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In business, leading people and being popular are – unfortunately – very often at odds. This can result in groupthink (averaging thoughts and ideas to keep a consensus of people happy) or other people-pleasing approaches. This means making decisions that are best for those in the room as opposed to what is actually best for the organisation. We know this is a bad thing to do, but it is a trap we can all fall into. Especially if we do our best to avoid conflict. David Ogilvy, one of the world of advertising’s most influential thinkers, was not a fan of people and organisations that were not single minded decision-makers. As this short, funny and true anecdote illustrates.
In his autobiography, ‘Confessions of an Advertising Man’ - David Ogilvy recalls how he was once invited to a corporate meeting. To compete for a major account.
David Ogilvy is considered to be one of the most impactful advertising minds that ever lived. And when David entered in the chairman’s board room on this occasion, the chairman said this:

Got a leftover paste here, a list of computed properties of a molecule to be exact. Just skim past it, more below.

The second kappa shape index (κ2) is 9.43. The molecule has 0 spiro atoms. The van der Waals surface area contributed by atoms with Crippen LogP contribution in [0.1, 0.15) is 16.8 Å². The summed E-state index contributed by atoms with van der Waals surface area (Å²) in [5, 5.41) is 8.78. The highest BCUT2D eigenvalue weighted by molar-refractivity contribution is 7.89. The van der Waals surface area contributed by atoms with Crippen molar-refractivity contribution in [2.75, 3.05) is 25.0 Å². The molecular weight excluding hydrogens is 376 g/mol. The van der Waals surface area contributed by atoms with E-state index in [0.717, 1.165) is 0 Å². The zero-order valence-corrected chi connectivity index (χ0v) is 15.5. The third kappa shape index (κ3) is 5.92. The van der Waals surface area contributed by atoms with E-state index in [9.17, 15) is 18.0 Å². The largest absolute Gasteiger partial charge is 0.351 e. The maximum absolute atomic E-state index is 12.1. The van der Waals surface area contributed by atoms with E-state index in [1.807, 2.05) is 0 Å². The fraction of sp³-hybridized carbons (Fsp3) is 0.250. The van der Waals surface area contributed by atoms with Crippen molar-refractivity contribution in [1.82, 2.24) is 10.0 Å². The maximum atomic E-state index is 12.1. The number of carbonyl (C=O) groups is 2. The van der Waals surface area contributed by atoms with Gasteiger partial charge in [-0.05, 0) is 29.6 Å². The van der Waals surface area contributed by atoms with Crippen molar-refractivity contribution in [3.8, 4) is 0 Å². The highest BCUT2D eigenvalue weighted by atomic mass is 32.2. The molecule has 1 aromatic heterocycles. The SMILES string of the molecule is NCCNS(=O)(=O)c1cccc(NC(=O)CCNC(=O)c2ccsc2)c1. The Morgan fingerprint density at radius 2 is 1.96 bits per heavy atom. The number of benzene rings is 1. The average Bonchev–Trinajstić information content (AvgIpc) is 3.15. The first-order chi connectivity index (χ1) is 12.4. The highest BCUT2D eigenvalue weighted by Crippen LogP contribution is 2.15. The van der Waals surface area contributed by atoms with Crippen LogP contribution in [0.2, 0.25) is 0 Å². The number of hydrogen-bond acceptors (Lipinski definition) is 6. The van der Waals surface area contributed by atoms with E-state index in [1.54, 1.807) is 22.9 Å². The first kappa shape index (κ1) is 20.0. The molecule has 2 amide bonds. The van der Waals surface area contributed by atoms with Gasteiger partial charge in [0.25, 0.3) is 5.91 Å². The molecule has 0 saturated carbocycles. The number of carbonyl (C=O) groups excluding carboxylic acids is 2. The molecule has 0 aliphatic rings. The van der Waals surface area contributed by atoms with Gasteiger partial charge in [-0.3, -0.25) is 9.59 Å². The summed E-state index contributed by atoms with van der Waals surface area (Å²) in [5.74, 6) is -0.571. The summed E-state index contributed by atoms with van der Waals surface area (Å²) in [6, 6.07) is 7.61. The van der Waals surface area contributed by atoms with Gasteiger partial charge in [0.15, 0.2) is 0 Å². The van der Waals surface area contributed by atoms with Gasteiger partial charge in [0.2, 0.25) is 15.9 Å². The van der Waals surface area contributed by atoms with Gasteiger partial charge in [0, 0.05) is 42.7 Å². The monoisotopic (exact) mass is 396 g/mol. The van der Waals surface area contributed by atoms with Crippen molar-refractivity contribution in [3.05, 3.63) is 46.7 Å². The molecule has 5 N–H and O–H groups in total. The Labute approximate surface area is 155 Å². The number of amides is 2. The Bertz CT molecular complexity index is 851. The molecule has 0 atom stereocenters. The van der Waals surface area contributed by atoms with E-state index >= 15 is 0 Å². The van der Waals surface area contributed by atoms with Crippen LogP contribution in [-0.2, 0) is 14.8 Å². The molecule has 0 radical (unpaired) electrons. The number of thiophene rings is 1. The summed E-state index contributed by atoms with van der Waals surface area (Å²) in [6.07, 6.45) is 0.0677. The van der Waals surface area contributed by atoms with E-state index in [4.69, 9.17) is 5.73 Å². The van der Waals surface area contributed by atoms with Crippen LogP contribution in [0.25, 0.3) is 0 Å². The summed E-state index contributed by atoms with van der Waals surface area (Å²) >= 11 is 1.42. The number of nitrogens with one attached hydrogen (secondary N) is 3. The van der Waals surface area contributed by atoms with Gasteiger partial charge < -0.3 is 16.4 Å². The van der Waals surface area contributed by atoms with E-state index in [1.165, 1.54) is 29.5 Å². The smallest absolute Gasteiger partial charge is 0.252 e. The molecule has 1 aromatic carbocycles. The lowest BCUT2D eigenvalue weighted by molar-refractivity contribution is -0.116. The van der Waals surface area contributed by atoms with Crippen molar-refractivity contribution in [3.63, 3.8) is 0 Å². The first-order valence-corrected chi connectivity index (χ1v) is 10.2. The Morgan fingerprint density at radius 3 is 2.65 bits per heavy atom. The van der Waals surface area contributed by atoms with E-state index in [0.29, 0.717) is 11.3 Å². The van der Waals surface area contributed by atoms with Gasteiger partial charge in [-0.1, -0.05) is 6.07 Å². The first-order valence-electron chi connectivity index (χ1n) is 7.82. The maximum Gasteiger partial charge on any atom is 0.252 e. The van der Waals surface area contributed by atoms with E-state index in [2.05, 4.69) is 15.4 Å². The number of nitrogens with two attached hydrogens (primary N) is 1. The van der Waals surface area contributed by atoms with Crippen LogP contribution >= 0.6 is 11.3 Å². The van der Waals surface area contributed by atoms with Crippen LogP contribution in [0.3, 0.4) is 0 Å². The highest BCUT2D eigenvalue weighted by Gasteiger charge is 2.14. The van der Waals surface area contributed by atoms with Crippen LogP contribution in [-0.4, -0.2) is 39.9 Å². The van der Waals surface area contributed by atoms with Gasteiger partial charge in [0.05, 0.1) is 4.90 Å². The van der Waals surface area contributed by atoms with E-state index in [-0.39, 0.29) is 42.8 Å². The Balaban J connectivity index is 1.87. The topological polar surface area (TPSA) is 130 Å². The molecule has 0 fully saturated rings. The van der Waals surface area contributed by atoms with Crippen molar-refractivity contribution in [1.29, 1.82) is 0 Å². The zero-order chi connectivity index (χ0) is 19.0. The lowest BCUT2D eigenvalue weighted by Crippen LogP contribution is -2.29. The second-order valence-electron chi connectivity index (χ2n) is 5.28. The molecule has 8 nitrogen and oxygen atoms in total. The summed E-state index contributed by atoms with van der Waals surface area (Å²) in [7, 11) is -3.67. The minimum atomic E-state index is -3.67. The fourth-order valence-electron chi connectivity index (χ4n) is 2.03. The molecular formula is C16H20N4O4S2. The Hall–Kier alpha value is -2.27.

“Mr. Ogilvy, we are interviewing several agencies. You have exactly fifteen minutes to plead your case. Then I will ring this bell and the next agency waiting outside will follow you.
Ogilvy quickly asked:
“How many people will be involved in the decision?”
The chairman replied:
“The twelve members of the Committee here today.”
To which Ogilvy responded:
“Ring the bell.”
As he rose from his chair, smiled, and left the room.
David Ogilvy understood the huge shortcomings of decision by committee. He knew that this approach to decision making almost always resulted in a sub-optimal solution. And we know this here at Harlands too.
Because whilst all of our clients come to us for our specialist expertise, we can very often become a sounding board too. Someone to think with. Someone to help an organisation’s leaders to test ideas with, in a safe place. It works well, because there is no dilution
of ideas or people-pleasing, because there’s no sub-plot or politics. It’s all about what’s best for the business.
In behavioural science there is a well-documented propensity for small committees to drift toward ‘extreme’ decisions. That is, a group of individuals acting as a committee often makes a decision that none of the individuals acting alone would make alone. Even when given the exact same information. Yet, even with this insight, decisions are made this way every day, impacting the growth and trajectory of businesses.
As a general rule, we don’t need committees. We need leaders. Leaders that actually do lead. Leaders that are not afraid to commit to a direction and to move forward.
Seek Them out.
So seek them out. And when you find a leader like this, or when you become a leader like this, that is when the magic happens.